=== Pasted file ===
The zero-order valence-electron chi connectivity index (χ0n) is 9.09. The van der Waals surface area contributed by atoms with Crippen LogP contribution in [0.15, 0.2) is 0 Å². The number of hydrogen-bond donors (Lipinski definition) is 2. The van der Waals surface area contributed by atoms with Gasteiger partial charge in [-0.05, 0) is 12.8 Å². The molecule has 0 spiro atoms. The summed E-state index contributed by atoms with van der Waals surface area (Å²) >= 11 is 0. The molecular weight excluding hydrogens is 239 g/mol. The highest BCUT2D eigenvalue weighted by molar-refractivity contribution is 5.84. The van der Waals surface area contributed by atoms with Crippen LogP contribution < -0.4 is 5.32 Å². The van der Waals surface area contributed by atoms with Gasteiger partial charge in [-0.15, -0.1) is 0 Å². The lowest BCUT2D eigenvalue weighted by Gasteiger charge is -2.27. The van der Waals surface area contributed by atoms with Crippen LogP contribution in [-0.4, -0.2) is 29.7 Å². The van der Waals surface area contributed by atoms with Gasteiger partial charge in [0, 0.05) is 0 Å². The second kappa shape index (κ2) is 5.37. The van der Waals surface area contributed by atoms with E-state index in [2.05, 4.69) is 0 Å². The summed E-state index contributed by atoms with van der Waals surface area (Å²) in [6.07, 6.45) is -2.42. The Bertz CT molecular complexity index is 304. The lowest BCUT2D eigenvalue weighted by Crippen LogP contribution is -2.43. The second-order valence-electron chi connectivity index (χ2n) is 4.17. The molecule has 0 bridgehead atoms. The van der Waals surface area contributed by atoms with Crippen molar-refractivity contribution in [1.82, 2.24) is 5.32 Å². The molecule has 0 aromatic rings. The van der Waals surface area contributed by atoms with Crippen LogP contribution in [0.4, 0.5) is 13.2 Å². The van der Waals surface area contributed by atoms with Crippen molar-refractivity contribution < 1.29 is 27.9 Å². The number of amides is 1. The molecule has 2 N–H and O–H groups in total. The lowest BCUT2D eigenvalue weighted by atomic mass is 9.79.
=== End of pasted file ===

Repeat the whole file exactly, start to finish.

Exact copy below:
The zero-order valence-electron chi connectivity index (χ0n) is 9.09. The van der Waals surface area contributed by atoms with Crippen LogP contribution in [0.15, 0.2) is 0 Å². The number of hydrogen-bond donors (Lipinski definition) is 2. The van der Waals surface area contributed by atoms with Gasteiger partial charge in [-0.05, 0) is 12.8 Å². The molecule has 0 spiro atoms. The summed E-state index contributed by atoms with van der Waals surface area (Å²) >= 11 is 0. The molecular weight excluding hydrogens is 239 g/mol. The highest BCUT2D eigenvalue weighted by molar-refractivity contribution is 5.84. The van der Waals surface area contributed by atoms with Crippen LogP contribution < -0.4 is 5.32 Å². The van der Waals surface area contributed by atoms with Gasteiger partial charge in [-0.15, -0.1) is 0 Å². The lowest BCUT2D eigenvalue weighted by Gasteiger charge is -2.27. The van der Waals surface area contributed by atoms with Crippen LogP contribution in [-0.4, -0.2) is 29.7 Å². The van der Waals surface area contributed by atoms with Gasteiger partial charge in [0, 0.05) is 0 Å². The second kappa shape index (κ2) is 5.37. The van der Waals surface area contributed by atoms with E-state index in [2.05, 4.69) is 0 Å². The summed E-state index contributed by atoms with van der Waals surface area (Å²) in [6.07, 6.45) is -2.42. The Bertz CT molecular complexity index is 304. The lowest BCUT2D eigenvalue weighted by Crippen LogP contribution is -2.43. The second-order valence-electron chi connectivity index (χ2n) is 4.17. The molecule has 0 bridgehead atoms. The van der Waals surface area contributed by atoms with Crippen molar-refractivity contribution in [1.82, 2.24) is 5.32 Å². The molecule has 0 aromatic rings. The van der Waals surface area contributed by atoms with Crippen LogP contribution in [0.4, 0.5) is 13.2 Å². The van der Waals surface area contributed by atoms with Crippen molar-refractivity contribution < 1.29 is 27.9 Å². The number of amides is 1. The molecule has 2 N–H and O–H groups in total. The lowest BCUT2D eigenvalue weighted by atomic mass is 9.79.